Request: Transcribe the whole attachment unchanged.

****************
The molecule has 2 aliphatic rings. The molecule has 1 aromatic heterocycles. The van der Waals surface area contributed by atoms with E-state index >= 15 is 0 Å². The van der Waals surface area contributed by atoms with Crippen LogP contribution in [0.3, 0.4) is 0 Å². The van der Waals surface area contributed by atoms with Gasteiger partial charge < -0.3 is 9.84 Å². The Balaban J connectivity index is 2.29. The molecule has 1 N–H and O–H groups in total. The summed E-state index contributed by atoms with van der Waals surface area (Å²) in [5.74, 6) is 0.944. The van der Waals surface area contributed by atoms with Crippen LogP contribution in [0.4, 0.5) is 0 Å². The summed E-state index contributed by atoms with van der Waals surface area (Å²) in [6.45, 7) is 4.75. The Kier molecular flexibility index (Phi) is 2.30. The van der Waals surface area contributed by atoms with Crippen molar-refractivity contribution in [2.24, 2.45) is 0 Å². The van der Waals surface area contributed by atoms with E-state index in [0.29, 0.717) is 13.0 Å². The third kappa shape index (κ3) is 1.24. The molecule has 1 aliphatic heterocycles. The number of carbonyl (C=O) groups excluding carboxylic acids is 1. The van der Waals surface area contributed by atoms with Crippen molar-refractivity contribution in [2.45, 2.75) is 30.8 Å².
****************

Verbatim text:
The molecule has 2 aliphatic rings. The molecule has 1 aromatic heterocycles. The van der Waals surface area contributed by atoms with E-state index >= 15 is 0 Å². The van der Waals surface area contributed by atoms with Crippen LogP contribution in [0.3, 0.4) is 0 Å². The van der Waals surface area contributed by atoms with Gasteiger partial charge < -0.3 is 9.84 Å². The Balaban J connectivity index is 2.29. The molecule has 1 N–H and O–H groups in total. The summed E-state index contributed by atoms with van der Waals surface area (Å²) in [5.74, 6) is 0.944. The van der Waals surface area contributed by atoms with Crippen LogP contribution in [0.4, 0.5) is 0 Å². The summed E-state index contributed by atoms with van der Waals surface area (Å²) in [6.45, 7) is 4.75. The Kier molecular flexibility index (Phi) is 2.30. The van der Waals surface area contributed by atoms with Crippen molar-refractivity contribution in [2.24, 2.45) is 0 Å². The van der Waals surface area contributed by atoms with E-state index in [0.29, 0.717) is 13.0 Å². The third kappa shape index (κ3) is 1.24. The molecule has 1 aliphatic heterocycles. The number of carbonyl (C=O) groups excluding carboxylic acids is 1. The van der Waals surface area contributed by atoms with Crippen molar-refractivity contribution in [2.45, 2.75) is 30.8 Å².